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Property developers, purchasers and sellers should be aware of changes to property laws which came into effect in December 2014.

These changes affect anyone who buys or sells property off-the-plan.

The changes affect both the sale of lots in Community Titles Schemes (apartments, townhouses etc) and land subdivisions. There are additional changes to the way property transactions are conducted and the rules regulating real estate agents. If you require further information on these changes please contact our office.

The changes have been described by The Property Council as providing “significant wins for the property industry including modernised legislation that minimises the impost on the seller through reduced legal, disclosure and reporting requirements”.

The changes have reduced “red tape” and will save the property industry significant money in the long term.

Sale of proposed lots in Community Titles Schemes

The Body Corporate and Community Management Act will now apply to:

  • Sales of proposed lots in a community title or group title scheme; and
  • All disclosure requirements for the sale of those lots.

These were previously contained in the Land Sales Act.

An overview of the key features is set out below:

Deposits

Sellers can now require buyers to pay deposits of up to 20% of the purchase price for off-the-plan sales, without the risk of the deposit being regarded as a penalty and without the contract becoming an instalment contract.

Deposits must be held in the trust account of a solicitor or real estate agent.

The solicitor or real estate agent is able to release the deposit if the parties are in dispute, provided prior notice is given of its intention to pay the deposit to the buyer/seller. The seller/buyer then has at least 60 days to commence legal action.

Developers cannot pay expression of interest monies into their own bank accounts. They must be paid to the trust account of a solicitor or real estate agent. 

Sunset Dates

Parties to a contract for the sale of a lot in a Community Titles Scheme can now agree on their own timeframes for when the seller must give the buyer a registrable transfer (sunset date), as long as the agreed timeframe does not exceed 5½ years from the contract date (extended from 3½ years).

If there is no sunset date specified in the contract then a prescribed sunset date of 3½ years will apply. Buyers will continue to have the right to terminate the contract if the registrable transfer is not supplied to them by the sunset date.

Bank guarantees

Bank guarantees can be given as security for deposit payments.

The solicitor or real estate agent must keep the bank guarantee until required by law or under the terms of the contract.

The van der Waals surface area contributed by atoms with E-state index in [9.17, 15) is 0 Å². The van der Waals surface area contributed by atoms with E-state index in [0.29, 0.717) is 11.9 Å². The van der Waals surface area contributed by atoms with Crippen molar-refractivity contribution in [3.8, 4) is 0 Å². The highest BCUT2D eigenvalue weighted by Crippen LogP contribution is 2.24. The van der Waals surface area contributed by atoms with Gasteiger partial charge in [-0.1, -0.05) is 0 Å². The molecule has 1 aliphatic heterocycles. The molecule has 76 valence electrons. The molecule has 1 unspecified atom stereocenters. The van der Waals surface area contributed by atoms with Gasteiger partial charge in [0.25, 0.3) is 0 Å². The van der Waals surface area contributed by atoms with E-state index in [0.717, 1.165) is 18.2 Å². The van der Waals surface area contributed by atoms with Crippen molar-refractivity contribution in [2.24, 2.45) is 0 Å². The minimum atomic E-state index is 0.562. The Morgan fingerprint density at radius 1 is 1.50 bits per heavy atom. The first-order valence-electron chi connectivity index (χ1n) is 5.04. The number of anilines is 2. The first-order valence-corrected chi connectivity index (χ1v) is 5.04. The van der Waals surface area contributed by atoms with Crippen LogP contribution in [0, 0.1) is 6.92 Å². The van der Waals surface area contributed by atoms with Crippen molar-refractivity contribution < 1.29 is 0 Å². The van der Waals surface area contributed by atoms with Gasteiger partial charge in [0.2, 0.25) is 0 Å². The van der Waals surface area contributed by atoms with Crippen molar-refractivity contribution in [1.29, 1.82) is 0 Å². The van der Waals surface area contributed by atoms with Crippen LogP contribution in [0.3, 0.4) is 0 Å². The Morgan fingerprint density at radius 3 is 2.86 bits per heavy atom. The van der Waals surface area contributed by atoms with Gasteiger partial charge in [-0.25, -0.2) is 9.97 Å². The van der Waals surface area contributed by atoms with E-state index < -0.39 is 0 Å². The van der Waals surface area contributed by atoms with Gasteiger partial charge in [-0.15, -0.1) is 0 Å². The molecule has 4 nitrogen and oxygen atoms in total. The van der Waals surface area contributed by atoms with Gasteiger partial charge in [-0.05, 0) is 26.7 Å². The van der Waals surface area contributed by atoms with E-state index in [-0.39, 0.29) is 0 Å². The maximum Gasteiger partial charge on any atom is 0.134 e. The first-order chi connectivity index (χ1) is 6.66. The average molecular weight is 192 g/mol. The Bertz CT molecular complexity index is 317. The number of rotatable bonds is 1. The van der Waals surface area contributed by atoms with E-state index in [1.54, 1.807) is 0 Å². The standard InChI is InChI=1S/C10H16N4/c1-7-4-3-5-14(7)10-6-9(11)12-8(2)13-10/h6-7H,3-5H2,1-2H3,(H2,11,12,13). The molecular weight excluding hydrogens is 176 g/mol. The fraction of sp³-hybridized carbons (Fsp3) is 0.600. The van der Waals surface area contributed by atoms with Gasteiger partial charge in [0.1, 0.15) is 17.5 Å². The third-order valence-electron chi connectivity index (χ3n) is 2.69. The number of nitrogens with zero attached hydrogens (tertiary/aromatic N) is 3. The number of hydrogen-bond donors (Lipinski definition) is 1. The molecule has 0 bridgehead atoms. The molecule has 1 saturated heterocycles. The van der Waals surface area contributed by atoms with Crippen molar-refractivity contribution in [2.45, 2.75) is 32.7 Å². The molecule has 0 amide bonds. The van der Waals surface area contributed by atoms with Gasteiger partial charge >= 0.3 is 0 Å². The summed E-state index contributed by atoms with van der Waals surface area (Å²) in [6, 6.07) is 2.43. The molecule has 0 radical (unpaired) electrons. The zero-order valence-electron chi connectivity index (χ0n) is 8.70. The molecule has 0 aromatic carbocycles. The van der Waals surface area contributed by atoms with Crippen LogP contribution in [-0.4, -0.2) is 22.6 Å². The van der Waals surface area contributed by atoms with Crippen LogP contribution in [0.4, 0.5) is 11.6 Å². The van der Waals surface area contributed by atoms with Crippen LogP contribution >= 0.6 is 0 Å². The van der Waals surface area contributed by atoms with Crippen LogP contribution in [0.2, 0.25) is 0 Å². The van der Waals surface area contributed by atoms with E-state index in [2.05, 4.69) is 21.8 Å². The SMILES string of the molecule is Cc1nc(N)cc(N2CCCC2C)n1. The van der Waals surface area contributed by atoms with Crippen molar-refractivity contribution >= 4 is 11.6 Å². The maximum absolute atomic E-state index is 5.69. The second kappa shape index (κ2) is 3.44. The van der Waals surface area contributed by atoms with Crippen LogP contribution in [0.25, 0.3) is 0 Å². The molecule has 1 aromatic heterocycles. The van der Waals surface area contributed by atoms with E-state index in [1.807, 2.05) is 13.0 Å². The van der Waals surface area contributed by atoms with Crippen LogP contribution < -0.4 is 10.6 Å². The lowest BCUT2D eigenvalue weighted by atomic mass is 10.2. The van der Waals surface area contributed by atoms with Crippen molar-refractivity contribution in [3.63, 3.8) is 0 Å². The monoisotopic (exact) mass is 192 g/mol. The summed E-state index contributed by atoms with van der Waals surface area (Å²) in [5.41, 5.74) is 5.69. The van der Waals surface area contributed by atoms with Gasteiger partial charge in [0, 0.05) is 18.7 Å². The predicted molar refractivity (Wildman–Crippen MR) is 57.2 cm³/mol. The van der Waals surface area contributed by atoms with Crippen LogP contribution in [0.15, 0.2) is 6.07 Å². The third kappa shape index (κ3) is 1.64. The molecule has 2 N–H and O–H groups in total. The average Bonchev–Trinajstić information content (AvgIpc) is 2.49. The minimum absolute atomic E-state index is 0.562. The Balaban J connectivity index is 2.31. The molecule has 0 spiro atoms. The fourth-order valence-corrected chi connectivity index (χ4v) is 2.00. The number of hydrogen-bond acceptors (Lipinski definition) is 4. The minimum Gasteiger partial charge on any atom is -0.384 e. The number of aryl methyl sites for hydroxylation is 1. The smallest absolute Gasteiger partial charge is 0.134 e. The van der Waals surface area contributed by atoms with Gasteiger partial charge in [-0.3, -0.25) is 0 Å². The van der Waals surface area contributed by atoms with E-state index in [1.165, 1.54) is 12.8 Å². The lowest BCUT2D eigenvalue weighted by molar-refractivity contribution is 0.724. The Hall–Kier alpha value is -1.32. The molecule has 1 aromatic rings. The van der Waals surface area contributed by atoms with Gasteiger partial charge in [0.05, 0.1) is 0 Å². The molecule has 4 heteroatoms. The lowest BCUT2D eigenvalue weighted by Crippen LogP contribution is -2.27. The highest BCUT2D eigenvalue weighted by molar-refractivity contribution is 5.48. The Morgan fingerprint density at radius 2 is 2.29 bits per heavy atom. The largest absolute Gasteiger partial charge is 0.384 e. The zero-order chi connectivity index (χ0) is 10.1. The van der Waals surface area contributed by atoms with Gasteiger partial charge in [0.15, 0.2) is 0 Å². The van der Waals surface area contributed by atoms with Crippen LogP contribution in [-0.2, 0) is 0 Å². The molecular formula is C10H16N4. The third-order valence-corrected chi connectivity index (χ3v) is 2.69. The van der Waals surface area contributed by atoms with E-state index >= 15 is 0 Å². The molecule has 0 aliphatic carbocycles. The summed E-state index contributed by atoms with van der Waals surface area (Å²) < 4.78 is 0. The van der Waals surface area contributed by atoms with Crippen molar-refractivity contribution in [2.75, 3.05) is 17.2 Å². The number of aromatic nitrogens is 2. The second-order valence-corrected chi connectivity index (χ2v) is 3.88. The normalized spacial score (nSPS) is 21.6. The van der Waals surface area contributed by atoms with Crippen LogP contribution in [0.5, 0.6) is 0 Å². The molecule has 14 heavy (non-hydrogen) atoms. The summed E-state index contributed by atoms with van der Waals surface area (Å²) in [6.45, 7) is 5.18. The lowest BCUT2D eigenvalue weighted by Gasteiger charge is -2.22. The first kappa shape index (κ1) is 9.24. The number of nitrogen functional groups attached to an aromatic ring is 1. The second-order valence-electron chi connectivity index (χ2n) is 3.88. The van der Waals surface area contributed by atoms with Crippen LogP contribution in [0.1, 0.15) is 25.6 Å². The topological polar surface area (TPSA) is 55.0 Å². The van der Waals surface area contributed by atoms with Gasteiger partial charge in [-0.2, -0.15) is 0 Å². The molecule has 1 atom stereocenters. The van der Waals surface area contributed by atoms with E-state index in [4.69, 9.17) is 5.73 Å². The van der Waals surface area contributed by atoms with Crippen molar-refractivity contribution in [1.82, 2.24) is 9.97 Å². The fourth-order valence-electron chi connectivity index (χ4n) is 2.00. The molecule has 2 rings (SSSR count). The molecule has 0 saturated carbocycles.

If the bank guarantee is called upon the solicitor or real estate agent must deal with the guarantee in the same way as trust money, and pay the proceeds into a trust account.

Sale of proposed lots – land

Development approval

There is no longer a restriction on selling land where a development approval for the proposed development has not yet been obtained.

Disclosure requirements – options

The prescribed disclosure documentation is not required to be provided if the same parties to an option agreement enter into a contract for the sale of the same parcel of land, or lot in a Community Titles Scheme, as contained in the option agreement.

Disclosure statement to prospective buyer

Sellers are required to provide buyers of a proposed parcel of land or lot in a Community Titles Scheme with a disclosure statement and plan.

The disclosure plans must be prepared by a cadastral surveyor. Architectural plans will no longer be sufficient to meet the new disclosure requirements for plans.

Changes to disclosure plans must also be prepared by a cadastral surveyor. Notice must be provided of the changes at least 21 days before settlement and the changes must be explained in plain English.

Any buyer which is “materially prejudiced” by the changes has the right to terminate the contract by written notice to the seller within 21 days, the onus is on the buyer to prove they have been “materially prejudiced”.

If there are operational works for standard format lots, additional detail is required, such as contour levels, the height and depth of retaining walls and further disclosure about any proposed building must be given to the buyer.

Exemption for sales arising from subdivision into not more than five lots

There are no prescribed disclosure requirements for the sale of proposed lots in a subdivision of five lots or less.

This will streamline the sale of small scale subdivisions as an exemption previously had to be applied for.

Conclusion

There have also been significant changes to the way property transactions are documented with the Property Agents and Motor Dealers Act being abolished and replaced by the Property Occupations Act.

The changes to the law mean that great care needs to be taken in the preparation of contracts and or if you are considering buying property off-the-plan. If you need help with an off-the-plan conveyancing matter or would like more information please contact us on 07 4927 9477 or email reception@kchl.com.au.